We are a small Episcopal Church on the banks of the Rappahannock in Port Royal, Virginia. We acknowledge that we gather on the traditional land of the first people of Port Royal, the Nandtaughtacund, who are still here, and we honor with gratitude the land itself and the life of the Rappahannock Tribe. Our mission statement is to do God’s Will in all that we do.

Youth Group, Sun Oct. 23

8 youth, Catherine and three parents met in the Parish House for a pizza dinner followed by discussions, music, in the church finally closing with Compline.

The discussions centered the role of Jesus in our lives and music in the temple. Some of the same instruments we use today were used then with music in the temple.

The youth brought their instruments. New combinations were explored – two trumpets together, a piano lead for singers.

Next month we will finalize the program which will occur on 4th Advent Dec. 18. Catherine will write a play to coincide with it. Compline was read at the end of the evening with the youth taking several of the readings.

Youth Group Oct. 23, 2022(full size gallery)

The Psalms and Music

Talking with Jesus

Reading Compline

Sermon, Oct. 23, 2022 – Pentecost 20

In one of America’s best loved pieces of literature, Dorothy Gale and her dog, Toto, get swept away from Kansas in a tornado and end up in the magical Land of Oz.  Dorothy meets some steadfast friends along the way as they all follow the yellow brick road to the Emerald City, where they hope to meet the wizard and have their wishes granted.  Dorothy’s wish is to get back home to Kansas. 

The person who wrote Psalm 84 longs to get home  to God’s house. The temple in Jerusalem serves as the pilgrim’s spiritual home, for God’s presence in that place is especially powerful.   After all, people have gathered there  over centuries to pray and to praise God.   In the temple,  the pilgrim hopes to encounter God more fully as the people offer sacrifices, ask for forgiveness, and pray and worship together.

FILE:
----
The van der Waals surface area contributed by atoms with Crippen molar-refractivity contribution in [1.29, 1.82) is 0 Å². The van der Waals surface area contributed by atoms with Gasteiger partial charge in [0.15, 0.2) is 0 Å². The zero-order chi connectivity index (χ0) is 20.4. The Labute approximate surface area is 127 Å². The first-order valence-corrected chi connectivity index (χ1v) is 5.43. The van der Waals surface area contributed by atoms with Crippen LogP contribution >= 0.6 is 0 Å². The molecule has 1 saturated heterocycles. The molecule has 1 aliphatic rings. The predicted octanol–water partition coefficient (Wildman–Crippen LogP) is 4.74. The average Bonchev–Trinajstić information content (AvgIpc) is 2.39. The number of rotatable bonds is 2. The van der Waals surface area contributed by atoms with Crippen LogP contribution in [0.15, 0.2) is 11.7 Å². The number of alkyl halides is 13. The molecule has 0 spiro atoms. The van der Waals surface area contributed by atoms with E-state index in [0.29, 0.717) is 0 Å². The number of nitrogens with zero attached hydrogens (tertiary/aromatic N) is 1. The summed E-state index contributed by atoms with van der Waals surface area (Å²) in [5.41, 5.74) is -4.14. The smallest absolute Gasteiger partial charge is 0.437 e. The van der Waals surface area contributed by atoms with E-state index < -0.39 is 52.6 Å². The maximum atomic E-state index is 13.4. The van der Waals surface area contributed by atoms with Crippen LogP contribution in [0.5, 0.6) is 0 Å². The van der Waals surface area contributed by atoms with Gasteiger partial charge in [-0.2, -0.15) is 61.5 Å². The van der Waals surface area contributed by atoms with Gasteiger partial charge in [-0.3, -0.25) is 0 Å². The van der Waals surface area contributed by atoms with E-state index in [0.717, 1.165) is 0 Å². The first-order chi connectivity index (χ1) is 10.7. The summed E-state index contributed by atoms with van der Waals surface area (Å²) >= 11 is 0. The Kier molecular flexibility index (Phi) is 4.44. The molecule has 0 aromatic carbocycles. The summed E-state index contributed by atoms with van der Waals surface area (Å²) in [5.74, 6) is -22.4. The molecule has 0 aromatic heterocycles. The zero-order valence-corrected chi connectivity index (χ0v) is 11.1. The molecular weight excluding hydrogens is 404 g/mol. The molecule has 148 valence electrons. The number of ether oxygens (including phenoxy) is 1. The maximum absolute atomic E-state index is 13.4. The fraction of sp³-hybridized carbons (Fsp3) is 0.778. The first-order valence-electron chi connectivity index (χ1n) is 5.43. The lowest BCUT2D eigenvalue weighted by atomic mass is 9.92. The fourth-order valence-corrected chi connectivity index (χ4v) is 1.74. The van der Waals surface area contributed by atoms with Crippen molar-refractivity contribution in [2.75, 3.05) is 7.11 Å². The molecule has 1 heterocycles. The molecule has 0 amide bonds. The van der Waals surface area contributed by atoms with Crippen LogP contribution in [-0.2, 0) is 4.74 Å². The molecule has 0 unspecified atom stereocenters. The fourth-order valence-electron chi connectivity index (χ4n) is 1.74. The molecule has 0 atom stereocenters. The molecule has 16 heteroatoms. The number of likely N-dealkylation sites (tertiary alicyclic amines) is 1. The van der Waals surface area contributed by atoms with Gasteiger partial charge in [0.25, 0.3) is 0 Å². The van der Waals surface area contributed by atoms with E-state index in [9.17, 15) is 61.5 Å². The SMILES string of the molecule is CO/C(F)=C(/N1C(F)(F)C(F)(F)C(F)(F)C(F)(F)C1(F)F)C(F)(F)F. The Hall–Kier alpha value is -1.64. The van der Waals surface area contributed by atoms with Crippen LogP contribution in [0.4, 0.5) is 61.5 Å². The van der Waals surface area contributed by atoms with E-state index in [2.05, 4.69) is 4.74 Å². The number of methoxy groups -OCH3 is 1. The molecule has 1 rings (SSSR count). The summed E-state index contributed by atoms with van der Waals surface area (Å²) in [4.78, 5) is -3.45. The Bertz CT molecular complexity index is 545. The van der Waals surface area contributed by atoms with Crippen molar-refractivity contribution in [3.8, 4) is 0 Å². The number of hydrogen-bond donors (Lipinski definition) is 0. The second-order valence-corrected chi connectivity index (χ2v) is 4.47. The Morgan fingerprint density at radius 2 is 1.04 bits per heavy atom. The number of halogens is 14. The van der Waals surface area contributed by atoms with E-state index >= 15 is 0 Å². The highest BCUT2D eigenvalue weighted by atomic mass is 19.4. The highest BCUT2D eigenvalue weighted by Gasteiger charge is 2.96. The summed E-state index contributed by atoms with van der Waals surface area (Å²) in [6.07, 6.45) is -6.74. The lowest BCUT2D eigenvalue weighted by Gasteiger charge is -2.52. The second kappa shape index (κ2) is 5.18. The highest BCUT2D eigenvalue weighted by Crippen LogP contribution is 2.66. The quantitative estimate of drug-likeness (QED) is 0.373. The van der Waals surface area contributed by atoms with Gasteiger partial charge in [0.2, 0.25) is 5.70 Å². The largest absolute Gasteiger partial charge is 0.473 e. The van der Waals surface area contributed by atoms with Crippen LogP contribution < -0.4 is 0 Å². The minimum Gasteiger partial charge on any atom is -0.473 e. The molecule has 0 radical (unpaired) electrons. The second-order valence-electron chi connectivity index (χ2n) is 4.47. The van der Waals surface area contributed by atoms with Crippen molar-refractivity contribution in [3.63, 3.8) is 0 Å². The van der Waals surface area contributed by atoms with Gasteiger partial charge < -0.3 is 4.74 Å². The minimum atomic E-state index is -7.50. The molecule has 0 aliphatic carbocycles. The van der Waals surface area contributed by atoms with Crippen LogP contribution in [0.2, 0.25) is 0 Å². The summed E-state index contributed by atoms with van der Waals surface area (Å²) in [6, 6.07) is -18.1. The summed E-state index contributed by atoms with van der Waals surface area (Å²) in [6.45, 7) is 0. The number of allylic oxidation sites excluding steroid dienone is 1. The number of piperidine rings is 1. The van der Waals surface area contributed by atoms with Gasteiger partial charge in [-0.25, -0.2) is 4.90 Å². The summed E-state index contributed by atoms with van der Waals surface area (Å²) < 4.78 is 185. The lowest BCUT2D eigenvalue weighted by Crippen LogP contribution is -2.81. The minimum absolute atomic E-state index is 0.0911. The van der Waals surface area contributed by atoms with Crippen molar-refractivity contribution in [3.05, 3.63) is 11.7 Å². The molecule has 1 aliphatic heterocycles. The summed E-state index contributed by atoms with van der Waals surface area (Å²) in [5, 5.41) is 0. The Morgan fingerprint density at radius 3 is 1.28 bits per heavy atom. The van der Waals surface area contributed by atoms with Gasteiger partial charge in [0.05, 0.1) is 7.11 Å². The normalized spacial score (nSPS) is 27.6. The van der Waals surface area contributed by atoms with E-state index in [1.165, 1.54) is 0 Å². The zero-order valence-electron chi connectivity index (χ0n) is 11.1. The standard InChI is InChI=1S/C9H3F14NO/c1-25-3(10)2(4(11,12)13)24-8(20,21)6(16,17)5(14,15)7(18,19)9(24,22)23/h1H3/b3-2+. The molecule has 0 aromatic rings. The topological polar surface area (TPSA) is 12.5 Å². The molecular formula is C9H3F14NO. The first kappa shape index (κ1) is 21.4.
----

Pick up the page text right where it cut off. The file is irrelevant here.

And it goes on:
When the pilgrims finally reach the temple, what joy!  For in the temple, where even the birds come to rejoice in the living God, the pilgrims forget how hard the journey was.  They join in praise and thanksgiving for finally arriving at the longed for destination. They realize all over again that there is no other place in the world like this home in God where God welcomes us in.      

In addition to the poetic description of all of creation joining in praise to God in God’s house, the psalmist describes the journey to that house.     

Not only will the pilgrims making the journey find God present at their destination, but they will find God going all along the way with them as well.    

And God’s presence with them gives them the strength to make the journey. 

Now it’s our turn.  We are pilgrims, making our own journeys through this life.

Psalm 84 gives us some things to keep in mind as we travel.

Read the rest of the sermon.

Lectionary, Pentecost 25, October 23, 2022

I. Theme –  Seeking Virtue in Lowliness 

"The Pharisee and the Tax Collector"- Julius Schnorr von Carolsfeld (1794-1872)

The lectionary readings are here or individually:  

First Reading – Sirach 35:12-17   OR
First Reading – Jeremiah 14:7-10,19-22
Psalm – Psalm 84:1-6
Epistle – 2 Timothy 4:6-8,16-18
Gospel – Luke 18:9-14 

Today’s readings define lowliness and celebrate its virtue. Jeremiah speaks for God’s people, confessing their sin and pleading for God’s mercy. Paul looks forward to the reward of his many humble labors for the faith. In Jesus’ parable, two men come to pray but only the humble man leaves justified by God.